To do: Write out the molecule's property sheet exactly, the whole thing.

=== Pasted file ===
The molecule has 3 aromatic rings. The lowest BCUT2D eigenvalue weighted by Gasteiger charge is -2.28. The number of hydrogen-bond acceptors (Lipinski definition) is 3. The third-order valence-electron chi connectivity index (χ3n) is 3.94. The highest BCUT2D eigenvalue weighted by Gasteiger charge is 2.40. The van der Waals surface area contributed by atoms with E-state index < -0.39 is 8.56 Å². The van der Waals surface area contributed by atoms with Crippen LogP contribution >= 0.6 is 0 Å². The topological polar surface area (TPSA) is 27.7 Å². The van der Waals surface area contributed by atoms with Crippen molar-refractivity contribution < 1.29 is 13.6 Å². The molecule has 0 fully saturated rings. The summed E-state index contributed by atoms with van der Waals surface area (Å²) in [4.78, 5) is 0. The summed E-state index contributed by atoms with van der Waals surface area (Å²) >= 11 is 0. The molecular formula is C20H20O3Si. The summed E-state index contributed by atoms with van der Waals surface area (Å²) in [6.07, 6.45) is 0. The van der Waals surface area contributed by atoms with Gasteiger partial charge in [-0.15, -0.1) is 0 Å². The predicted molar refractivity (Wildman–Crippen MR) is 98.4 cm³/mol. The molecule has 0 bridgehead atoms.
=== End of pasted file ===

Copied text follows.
The molecule has 3 aromatic rings. The lowest BCUT2D eigenvalue weighted by Gasteiger charge is -2.28. The number of hydrogen-bond acceptors (Lipinski definition) is 3. The third-order valence-electron chi connectivity index (χ3n) is 3.94. The highest BCUT2D eigenvalue weighted by Gasteiger charge is 2.40. The van der Waals surface area contributed by atoms with E-state index < -0.39 is 8.56 Å². The van der Waals surface area contributed by atoms with Crippen LogP contribution >= 0.6 is 0 Å². The topological polar surface area (TPSA) is 27.7 Å². The van der Waals surface area contributed by atoms with Crippen molar-refractivity contribution < 1.29 is 13.6 Å². The molecule has 0 fully saturated rings. The summed E-state index contributed by atoms with van der Waals surface area (Å²) in [4.78, 5) is 0. The summed E-state index contributed by atoms with van der Waals surface area (Å²) >= 11 is 0. The molecular formula is C20H20O3Si. The summed E-state index contributed by atoms with van der Waals surface area (Å²) in [6.07, 6.45) is 0. The van der Waals surface area contributed by atoms with Gasteiger partial charge in [-0.15, -0.1) is 0 Å². The predicted molar refractivity (Wildman–Crippen MR) is 98.4 cm³/mol. The molecule has 0 bridgehead atoms.